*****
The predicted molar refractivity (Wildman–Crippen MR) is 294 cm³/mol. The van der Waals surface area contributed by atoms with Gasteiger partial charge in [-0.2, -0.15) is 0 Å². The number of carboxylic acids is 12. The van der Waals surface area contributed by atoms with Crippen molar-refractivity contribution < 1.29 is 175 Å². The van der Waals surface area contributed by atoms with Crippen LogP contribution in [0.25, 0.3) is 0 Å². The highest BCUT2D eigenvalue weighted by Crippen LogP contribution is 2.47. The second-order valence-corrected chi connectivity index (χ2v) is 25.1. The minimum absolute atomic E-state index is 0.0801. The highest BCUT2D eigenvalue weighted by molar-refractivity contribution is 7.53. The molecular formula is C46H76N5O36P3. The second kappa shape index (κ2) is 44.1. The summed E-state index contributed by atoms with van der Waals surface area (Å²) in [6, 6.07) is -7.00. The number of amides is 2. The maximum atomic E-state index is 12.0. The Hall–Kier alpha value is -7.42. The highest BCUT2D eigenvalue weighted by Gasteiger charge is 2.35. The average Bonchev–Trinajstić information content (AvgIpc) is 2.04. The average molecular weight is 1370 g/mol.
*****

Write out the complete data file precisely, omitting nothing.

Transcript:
The predicted molar refractivity (Wildman–Crippen MR) is 294 cm³/mol. The van der Waals surface area contributed by atoms with Gasteiger partial charge in [-0.2, -0.15) is 0 Å². The number of carboxylic acids is 12. The van der Waals surface area contributed by atoms with Crippen molar-refractivity contribution < 1.29 is 175 Å². The van der Waals surface area contributed by atoms with Crippen LogP contribution in [0.25, 0.3) is 0 Å². The highest BCUT2D eigenvalue weighted by Crippen LogP contribution is 2.47. The second-order valence-corrected chi connectivity index (χ2v) is 25.1. The minimum absolute atomic E-state index is 0.0801. The highest BCUT2D eigenvalue weighted by molar-refractivity contribution is 7.53. The molecular formula is C46H76N5O36P3. The second kappa shape index (κ2) is 44.1. The summed E-state index contributed by atoms with van der Waals surface area (Å²) in [6, 6.07) is -7.00. The number of amides is 2. The maximum atomic E-state index is 12.0. The Hall–Kier alpha value is -7.42. The highest BCUT2D eigenvalue weighted by Gasteiger charge is 2.35. The average Bonchev–Trinajstić information content (AvgIpc) is 2.04. The average molecular weight is 1370 g/mol.